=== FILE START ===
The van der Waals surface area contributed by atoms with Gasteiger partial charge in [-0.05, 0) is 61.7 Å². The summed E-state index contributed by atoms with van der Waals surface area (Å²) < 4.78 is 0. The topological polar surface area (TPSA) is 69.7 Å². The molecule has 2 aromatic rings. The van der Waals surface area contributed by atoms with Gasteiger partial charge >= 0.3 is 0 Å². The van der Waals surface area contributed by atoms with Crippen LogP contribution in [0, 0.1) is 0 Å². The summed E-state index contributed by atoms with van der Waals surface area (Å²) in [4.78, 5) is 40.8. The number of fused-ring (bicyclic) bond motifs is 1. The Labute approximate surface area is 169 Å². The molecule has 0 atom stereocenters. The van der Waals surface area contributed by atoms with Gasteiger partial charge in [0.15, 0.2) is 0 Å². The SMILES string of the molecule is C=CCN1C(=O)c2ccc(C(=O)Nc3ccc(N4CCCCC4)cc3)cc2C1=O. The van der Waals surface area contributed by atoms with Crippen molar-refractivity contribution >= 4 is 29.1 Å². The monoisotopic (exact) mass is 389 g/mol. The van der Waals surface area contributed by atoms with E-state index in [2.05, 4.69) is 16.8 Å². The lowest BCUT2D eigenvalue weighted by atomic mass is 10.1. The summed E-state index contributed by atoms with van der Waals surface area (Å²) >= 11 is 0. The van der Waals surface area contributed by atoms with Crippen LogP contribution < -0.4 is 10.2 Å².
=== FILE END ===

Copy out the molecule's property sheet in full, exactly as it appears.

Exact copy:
The van der Waals surface area contributed by atoms with Gasteiger partial charge in [-0.05, 0) is 61.7 Å². The summed E-state index contributed by atoms with van der Waals surface area (Å²) < 4.78 is 0. The topological polar surface area (TPSA) is 69.7 Å². The molecule has 2 aromatic rings. The van der Waals surface area contributed by atoms with Gasteiger partial charge >= 0.3 is 0 Å². The van der Waals surface area contributed by atoms with Crippen LogP contribution in [0, 0.1) is 0 Å². The summed E-state index contributed by atoms with van der Waals surface area (Å²) in [4.78, 5) is 40.8. The number of fused-ring (bicyclic) bond motifs is 1. The Labute approximate surface area is 169 Å². The molecule has 0 atom stereocenters. The van der Waals surface area contributed by atoms with Gasteiger partial charge in [0.15, 0.2) is 0 Å². The SMILES string of the molecule is C=CCN1C(=O)c2ccc(C(=O)Nc3ccc(N4CCCCC4)cc3)cc2C1=O. The van der Waals surface area contributed by atoms with Crippen molar-refractivity contribution >= 4 is 29.1 Å². The monoisotopic (exact) mass is 389 g/mol. The van der Waals surface area contributed by atoms with E-state index in [2.05, 4.69) is 16.8 Å². The lowest BCUT2D eigenvalue weighted by atomic mass is 10.1. The summed E-state index contributed by atoms with van der Waals surface area (Å²) >= 11 is 0. The van der Waals surface area contributed by atoms with Crippen LogP contribution < -0.4 is 10.2 Å².